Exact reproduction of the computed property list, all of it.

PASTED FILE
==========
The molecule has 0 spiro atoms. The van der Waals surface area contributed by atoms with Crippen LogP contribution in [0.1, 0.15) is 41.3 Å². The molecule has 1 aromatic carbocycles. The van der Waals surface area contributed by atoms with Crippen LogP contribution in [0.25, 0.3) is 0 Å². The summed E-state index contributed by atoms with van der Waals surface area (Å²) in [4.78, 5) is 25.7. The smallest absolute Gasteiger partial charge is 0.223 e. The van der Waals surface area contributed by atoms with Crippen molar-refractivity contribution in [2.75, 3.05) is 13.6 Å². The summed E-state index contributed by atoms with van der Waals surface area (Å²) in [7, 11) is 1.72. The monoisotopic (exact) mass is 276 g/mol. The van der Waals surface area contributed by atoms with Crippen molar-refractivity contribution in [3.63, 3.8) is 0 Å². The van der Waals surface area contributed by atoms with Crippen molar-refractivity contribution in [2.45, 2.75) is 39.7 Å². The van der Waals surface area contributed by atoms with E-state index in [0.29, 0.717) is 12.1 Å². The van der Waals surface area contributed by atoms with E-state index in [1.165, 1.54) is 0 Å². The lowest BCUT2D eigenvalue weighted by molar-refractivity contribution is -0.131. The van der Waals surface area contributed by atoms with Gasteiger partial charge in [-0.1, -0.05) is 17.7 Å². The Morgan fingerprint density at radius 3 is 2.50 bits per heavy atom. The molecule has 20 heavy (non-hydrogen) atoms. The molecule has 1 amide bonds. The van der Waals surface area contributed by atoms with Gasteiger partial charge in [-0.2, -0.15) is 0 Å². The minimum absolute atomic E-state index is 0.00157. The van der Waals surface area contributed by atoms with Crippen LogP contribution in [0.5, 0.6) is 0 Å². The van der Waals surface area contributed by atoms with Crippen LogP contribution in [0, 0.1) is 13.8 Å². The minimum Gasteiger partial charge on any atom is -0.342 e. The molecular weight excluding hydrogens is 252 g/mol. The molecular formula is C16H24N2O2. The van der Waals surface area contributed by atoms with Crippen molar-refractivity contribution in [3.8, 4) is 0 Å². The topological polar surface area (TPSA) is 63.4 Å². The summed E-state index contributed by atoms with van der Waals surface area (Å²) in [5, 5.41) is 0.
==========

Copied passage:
The molecule has 0 spiro atoms. The van der Waals surface area contributed by atoms with Crippen LogP contribution in [0.1, 0.15) is 41.3 Å². The molecule has 1 aromatic carbocycles. The van der Waals surface area contributed by atoms with Crippen LogP contribution in [0.25, 0.3) is 0 Å². The summed E-state index contributed by atoms with van der Waals surface area (Å²) in [4.78, 5) is 25.7. The smallest absolute Gasteiger partial charge is 0.223 e. The van der Waals surface area contributed by atoms with Crippen molar-refractivity contribution in [2.75, 3.05) is 13.6 Å². The summed E-state index contributed by atoms with van der Waals surface area (Å²) in [7, 11) is 1.72. The monoisotopic (exact) mass is 276 g/mol. The van der Waals surface area contributed by atoms with Crippen molar-refractivity contribution in [3.63, 3.8) is 0 Å². The van der Waals surface area contributed by atoms with Crippen molar-refractivity contribution in [2.45, 2.75) is 39.7 Å². The van der Waals surface area contributed by atoms with E-state index in [0.29, 0.717) is 12.1 Å². The van der Waals surface area contributed by atoms with E-state index in [1.165, 1.54) is 0 Å². The lowest BCUT2D eigenvalue weighted by molar-refractivity contribution is -0.131. The van der Waals surface area contributed by atoms with Gasteiger partial charge in [-0.1, -0.05) is 17.7 Å². The Morgan fingerprint density at radius 3 is 2.50 bits per heavy atom. The molecule has 20 heavy (non-hydrogen) atoms. The molecule has 1 amide bonds. The van der Waals surface area contributed by atoms with Gasteiger partial charge in [-0.2, -0.15) is 0 Å². The minimum absolute atomic E-state index is 0.00157. The van der Waals surface area contributed by atoms with Crippen LogP contribution in [0.5, 0.6) is 0 Å². The van der Waals surface area contributed by atoms with Crippen LogP contribution in [0, 0.1) is 13.8 Å². The minimum Gasteiger partial charge on any atom is -0.342 e. The molecular weight excluding hydrogens is 252 g/mol. The molecular formula is C16H24N2O2. The van der Waals surface area contributed by atoms with Crippen molar-refractivity contribution in [3.8, 4) is 0 Å². The topological polar surface area (TPSA) is 63.4 Å². The summed E-state index contributed by atoms with van der Waals surface area (Å²) in [5, 5.41) is 0.